Help Walking Home

As is often the case a simple answer makes us go, Wow, why didn’t we think of this before. In this case it has to so with Strut Safe  a telephone service for young women walking alone at night. It was started by Alice Jackson and her friend  Rachel Chung after they had attended a vigil for a young woman killed while walking home. It is based in Edinburgh, but given  that the  dangers of young women walking alone at night applies to so many towns and cities in so many countries, the idea deserves airing. Perhaps  it will be copied and help others too. Sometimes the callers are out of breath because they have run or are scared, or even think they have heard someone following them. The trained volunteers reassure them, reminding them that they are right there with them and will be until they are safe at their destination. The callers are asked personal information, the kind that might be needed if there  was to be a problem, so that police or ambulance could find them, not only name, address and birth date but also what they are wearing so that they can be easily identified. And the calls last until callers reach  home or wherever. Right now the service which is funded through donations operates weekends only and is usually used by people walking home from a club, after having left a boyfriend, or going home from work. While the service has been publicized, most find the number through social media.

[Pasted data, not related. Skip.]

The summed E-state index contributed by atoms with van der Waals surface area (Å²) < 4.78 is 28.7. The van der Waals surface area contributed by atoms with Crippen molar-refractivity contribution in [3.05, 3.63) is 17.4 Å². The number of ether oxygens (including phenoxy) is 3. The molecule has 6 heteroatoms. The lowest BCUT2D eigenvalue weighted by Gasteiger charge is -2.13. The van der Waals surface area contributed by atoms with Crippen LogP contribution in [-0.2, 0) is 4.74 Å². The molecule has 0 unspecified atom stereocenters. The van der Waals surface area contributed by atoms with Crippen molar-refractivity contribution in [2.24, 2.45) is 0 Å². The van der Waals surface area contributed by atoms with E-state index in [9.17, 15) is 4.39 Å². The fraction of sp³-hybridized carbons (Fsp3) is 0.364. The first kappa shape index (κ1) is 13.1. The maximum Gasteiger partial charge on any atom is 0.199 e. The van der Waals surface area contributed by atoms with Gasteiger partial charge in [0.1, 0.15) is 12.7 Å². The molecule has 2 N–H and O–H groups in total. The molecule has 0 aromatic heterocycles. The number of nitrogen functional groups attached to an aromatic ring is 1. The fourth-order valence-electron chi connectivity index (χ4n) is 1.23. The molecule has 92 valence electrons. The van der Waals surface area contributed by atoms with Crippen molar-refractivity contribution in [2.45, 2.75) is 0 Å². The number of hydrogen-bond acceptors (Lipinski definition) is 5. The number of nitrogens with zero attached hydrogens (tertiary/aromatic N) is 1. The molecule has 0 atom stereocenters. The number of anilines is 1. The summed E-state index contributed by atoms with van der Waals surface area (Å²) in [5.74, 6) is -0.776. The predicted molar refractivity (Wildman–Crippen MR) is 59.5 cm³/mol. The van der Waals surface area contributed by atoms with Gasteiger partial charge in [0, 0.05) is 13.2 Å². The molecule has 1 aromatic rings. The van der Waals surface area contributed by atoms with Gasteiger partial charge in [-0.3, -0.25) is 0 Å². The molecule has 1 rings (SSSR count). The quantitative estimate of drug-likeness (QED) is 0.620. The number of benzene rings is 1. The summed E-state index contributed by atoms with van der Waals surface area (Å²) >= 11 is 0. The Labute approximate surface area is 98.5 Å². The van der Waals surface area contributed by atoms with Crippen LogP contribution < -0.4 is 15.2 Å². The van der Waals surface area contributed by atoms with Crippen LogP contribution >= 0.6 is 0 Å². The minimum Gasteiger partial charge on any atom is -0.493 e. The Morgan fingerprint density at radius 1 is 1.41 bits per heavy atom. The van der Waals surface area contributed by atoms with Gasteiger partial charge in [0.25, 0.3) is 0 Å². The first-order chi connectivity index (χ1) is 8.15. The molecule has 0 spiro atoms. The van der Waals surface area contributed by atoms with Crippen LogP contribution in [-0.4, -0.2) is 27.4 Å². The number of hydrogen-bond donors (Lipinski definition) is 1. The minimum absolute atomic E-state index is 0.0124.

Although many young people may have cars, many don’t. Even in big cities where public transportation and services like Uber exist, services if they are in operation at night  can be very slow, pointing to the need for this idea  even if it is adapted to local conditions and local needs.

Smart Headlights

They have them in Europe and in Canada, now the United States will be able to have smart headlights too, thanks to a recent ruling by the Department of Transportation National Highway Traffic Safety Administration—NHTSA, something I didn’t even know existed. Smart headlights are a technology which relies on sensors and LED. What they do is focus to illumine dark  and unoccupied areas and reduce intensity of illumination when there is oncoming traffic.  It all sounds so welcome, I suspect  we’ve all had the experience of being blinded by traffic from the other side or not seeing certain areas well enough. Smart headlights will prevent crashes by better illuminating pedestrians, animals, and other objects without impairing the visibility of drivers.   In 2019 research from the American Automobile Association found that the roadway illumination of the European cars with the adaptive beam headlight system—the formal name for smart headlights— increased by 86%  when compared with the usual US cars on low beams. It may not sound like a big deal but it seems to me that it will make night driving not only much safer but much easier. In my neighborhood where streets are narrower than on main thoroughfares, coming home late and looking out for people who are too busy looking at their phones while walking their dogs will soon be that much less frustrating. I don’t know how long it will take for car makers in the US to install this technology into new models, but like rear cameras they are an exciting addition.